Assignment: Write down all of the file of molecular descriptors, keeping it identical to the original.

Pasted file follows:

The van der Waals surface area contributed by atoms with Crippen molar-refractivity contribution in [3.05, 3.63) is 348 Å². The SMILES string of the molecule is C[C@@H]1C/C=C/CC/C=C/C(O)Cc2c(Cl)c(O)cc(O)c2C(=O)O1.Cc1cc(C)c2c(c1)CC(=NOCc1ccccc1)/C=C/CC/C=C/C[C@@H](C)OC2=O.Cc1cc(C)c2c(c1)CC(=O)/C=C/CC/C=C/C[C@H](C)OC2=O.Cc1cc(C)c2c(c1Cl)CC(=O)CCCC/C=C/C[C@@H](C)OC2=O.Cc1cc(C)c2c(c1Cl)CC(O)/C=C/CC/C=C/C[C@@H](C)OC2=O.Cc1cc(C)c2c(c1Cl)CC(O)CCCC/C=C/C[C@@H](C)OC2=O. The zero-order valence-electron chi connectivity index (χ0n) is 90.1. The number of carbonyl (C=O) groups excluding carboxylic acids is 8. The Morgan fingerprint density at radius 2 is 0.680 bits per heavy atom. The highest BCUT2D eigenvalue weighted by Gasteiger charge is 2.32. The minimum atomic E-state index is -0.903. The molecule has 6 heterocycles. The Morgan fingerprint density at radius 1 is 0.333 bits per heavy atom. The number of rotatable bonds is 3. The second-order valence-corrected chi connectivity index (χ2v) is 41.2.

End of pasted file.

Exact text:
The van der Waals surface area contributed by atoms with Crippen molar-refractivity contribution in [3.05, 3.63) is 348 Å². The SMILES string of the molecule is C[C@@H]1C/C=C/CC/C=C/C(O)Cc2c(Cl)c(O)cc(O)c2C(=O)O1.Cc1cc(C)c2c(c1)CC(=NOCc1ccccc1)/C=C/CC/C=C/C[C@@H](C)OC2=O.Cc1cc(C)c2c(c1)CC(=O)/C=C/CC/C=C/C[C@H](C)OC2=O.Cc1cc(C)c2c(c1Cl)CC(=O)CCCC/C=C/C[C@@H](C)OC2=O.Cc1cc(C)c2c(c1Cl)CC(O)/C=C/CC/C=C/C[C@@H](C)OC2=O.Cc1cc(C)c2c(c1Cl)CC(O)CCCC/C=C/C[C@@H](C)OC2=O. The zero-order valence-electron chi connectivity index (χ0n) is 90.1. The number of carbonyl (C=O) groups excluding carboxylic acids is 8. The Morgan fingerprint density at radius 2 is 0.680 bits per heavy atom. The highest BCUT2D eigenvalue weighted by Gasteiger charge is 2.32. The minimum atomic E-state index is -0.903. The molecule has 6 heterocycles. The Morgan fingerprint density at radius 1 is 0.333 bits per heavy atom. The number of rotatable bonds is 3. The second-order valence-corrected chi connectivity index (χ2v) is 41.2.